Desire is not bad. It’s God given and it serves a purpose. That purpose? To create possibilities in our lives. Here’s how that happens. You desire something. Your heart turns toward it. This means you think about it more and you begin to develop and nurture an emotional connection with it. You begin to focus on it.
Who is in charge of what you desire?
This focus is important because the things we focus on shape us. This is an inescapable Biblical principle: By beholding we become changed. The more we focus our thoughts and emotions on something, the more we become the kind of person who wants or needs that thing. The more we are shaped, the more likely we are to act in the direction of that desire. So, by desiring, we create the space for something to have power and influence in our lives. We actually get what we want!
All this means that desire leads to outcomes. Do you see that? Desire leads to action.
But if this is true, then it matters enormously what we desire. If our desires lead to actions, to outcomes, then we need to be intentional about what we desire. Whatever we desire is going to bring about real outcomes in our lives. But this is where the problem lies, because our culture doesn’t believe that we can influence our desires; they just happen to us.
Here’s something that might surprise you. The Bible says that you can choose what you desire. Your desires don’t just happen to you. You nurture them. You invest time and emotion in them. When you invest in them, they grow. When you choose to invest elsewhere, they fade.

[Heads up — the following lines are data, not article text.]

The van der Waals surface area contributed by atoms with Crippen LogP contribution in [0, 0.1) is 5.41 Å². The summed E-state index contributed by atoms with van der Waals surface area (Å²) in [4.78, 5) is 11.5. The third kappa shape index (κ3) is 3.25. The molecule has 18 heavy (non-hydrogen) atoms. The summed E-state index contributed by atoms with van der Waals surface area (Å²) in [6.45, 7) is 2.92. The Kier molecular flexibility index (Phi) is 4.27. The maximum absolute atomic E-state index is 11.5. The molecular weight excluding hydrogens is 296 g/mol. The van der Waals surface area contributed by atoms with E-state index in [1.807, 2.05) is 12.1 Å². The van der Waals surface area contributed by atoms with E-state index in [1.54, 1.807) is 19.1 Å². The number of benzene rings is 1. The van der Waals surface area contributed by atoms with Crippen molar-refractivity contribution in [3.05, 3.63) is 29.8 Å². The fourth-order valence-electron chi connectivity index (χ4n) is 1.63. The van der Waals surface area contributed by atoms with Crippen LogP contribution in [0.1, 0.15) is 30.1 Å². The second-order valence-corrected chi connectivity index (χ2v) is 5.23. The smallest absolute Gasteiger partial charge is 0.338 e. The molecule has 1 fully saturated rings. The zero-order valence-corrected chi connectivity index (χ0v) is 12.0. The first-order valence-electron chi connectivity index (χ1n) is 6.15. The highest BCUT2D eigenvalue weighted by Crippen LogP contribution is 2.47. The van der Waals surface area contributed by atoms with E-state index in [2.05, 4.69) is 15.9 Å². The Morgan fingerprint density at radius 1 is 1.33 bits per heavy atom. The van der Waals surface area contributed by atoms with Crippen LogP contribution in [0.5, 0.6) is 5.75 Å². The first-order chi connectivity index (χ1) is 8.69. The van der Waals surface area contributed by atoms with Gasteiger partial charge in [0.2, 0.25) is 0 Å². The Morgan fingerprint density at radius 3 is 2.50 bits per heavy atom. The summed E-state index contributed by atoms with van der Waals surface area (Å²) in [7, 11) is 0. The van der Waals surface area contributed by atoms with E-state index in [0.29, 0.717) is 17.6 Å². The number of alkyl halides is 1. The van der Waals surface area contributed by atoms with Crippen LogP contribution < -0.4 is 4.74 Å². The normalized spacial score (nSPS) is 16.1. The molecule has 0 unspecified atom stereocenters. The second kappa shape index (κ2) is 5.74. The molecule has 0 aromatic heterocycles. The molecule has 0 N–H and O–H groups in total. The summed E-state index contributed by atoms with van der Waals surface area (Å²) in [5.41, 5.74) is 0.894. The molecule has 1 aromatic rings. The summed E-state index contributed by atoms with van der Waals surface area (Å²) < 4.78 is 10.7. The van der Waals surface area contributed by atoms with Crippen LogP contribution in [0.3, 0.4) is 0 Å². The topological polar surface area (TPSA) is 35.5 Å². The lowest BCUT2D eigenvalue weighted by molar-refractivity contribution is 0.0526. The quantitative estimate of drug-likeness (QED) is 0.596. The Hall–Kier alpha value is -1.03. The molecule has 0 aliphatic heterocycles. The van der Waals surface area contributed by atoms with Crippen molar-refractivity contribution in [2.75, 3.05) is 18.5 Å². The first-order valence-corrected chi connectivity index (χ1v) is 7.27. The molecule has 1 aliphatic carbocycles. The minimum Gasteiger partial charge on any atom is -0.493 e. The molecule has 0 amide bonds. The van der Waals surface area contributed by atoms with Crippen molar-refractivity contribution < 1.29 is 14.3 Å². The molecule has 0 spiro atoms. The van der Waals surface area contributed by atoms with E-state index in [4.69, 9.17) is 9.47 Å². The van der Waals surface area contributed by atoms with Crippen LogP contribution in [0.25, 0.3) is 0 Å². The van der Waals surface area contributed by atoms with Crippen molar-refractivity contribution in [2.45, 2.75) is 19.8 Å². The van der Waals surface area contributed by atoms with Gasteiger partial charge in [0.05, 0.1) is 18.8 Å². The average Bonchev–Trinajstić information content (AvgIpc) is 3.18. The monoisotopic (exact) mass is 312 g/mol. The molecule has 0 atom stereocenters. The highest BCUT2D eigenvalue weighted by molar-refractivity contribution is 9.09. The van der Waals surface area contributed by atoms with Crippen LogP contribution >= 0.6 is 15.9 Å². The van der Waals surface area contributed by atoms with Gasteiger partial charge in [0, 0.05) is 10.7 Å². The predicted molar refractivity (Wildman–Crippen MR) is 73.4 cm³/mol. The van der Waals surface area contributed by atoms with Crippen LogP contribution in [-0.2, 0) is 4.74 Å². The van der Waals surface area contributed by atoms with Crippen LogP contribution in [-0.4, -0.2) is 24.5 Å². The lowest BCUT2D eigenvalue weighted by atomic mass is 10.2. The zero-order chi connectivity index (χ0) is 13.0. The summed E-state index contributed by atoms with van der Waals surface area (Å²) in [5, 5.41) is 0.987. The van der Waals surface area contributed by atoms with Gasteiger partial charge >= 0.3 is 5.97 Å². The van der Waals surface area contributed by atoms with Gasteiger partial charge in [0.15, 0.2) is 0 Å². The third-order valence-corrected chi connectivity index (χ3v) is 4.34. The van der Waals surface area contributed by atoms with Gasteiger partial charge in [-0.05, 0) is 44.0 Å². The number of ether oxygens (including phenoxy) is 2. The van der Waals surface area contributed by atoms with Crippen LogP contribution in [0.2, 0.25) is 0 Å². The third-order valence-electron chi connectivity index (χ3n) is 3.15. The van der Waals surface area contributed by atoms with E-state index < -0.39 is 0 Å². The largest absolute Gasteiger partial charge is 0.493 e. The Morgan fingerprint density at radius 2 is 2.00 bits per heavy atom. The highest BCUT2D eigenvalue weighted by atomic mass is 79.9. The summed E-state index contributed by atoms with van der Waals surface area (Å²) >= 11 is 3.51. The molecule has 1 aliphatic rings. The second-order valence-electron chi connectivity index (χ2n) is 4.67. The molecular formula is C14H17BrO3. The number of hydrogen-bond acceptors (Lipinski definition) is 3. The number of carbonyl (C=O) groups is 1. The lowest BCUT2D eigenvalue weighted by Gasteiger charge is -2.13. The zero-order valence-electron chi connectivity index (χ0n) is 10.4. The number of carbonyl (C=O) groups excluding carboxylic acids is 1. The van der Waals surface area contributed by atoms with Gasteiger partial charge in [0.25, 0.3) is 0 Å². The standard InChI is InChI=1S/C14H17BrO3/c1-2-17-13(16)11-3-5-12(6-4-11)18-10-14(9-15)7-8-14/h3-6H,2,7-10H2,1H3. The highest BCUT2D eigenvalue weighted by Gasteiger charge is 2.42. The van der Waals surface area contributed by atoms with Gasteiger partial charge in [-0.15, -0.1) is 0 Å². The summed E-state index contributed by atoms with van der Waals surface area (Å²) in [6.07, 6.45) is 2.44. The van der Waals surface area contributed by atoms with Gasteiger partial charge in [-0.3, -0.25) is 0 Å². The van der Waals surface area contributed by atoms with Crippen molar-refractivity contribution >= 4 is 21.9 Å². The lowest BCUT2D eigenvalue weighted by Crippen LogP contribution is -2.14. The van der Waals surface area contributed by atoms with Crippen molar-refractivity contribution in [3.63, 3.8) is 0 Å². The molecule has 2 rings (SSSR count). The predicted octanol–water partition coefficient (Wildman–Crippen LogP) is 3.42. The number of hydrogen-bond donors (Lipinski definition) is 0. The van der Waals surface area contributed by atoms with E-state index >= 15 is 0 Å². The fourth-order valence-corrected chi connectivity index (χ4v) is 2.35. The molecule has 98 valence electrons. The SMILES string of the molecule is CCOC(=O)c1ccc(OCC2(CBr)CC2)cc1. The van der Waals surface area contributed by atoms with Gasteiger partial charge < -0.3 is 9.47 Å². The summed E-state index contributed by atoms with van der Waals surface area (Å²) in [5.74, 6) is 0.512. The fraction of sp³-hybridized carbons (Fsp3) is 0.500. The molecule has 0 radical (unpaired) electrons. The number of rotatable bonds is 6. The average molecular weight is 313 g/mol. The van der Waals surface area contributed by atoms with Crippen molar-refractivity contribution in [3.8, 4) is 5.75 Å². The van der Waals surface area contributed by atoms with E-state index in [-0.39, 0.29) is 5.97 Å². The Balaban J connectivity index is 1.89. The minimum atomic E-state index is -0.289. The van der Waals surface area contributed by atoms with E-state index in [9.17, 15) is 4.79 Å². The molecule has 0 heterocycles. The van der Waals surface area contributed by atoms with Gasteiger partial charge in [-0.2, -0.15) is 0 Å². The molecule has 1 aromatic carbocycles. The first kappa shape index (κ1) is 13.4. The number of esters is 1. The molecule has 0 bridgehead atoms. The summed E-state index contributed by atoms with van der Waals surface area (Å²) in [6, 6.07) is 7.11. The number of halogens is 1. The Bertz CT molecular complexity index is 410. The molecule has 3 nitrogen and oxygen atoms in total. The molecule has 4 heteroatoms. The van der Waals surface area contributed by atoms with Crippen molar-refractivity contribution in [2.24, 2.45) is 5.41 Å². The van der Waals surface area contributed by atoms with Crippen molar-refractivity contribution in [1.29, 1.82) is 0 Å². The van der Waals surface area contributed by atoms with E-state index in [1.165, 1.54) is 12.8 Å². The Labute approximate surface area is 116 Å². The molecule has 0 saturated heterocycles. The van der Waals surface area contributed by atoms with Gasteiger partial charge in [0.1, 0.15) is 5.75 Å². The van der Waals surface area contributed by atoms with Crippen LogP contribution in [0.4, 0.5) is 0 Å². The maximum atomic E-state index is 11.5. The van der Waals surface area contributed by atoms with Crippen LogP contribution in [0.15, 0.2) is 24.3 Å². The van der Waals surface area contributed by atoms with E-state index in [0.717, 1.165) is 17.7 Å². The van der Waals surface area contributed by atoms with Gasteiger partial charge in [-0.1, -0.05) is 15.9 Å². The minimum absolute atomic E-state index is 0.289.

Colossians 3:1 says this: “Since you have been raised with Christ, set your hearts on things above, where Christ is, seated at the right hand of God.”
“Set your heart” the verse says. That’s setting your desires. Your heart is set on what you want most, what you long for. This verse is telling us to set our heart on Christ. It’s suggesting that we can choose to desire Christ.
So stop for a moment and answer this question. Do you desire Christ? Not as a good idea that you accept intellectually, or some religious hero that inspires you. Do you actually desire, do you want in an emotional way, do you long for, a life-giving relationship with Christ? You can.
Not only that, the Bible says we’re not alone in the process of setting our desires. Philippians 2:13 adds this: “For it is God who is working in you, enabling you both to desire and to work out His good purpose.”
Catch that? God is working in you to help you desire His good purpose. This isn’t something you have to muscle up on your own. God’s grace even extends to this–helping you desire the things that are best for you. Consider that for a moment. If you find yourself not desiring the best things, if you’re not really emotionally longing for a better relationship with God, that’s something God can help you with. That can be your prayer.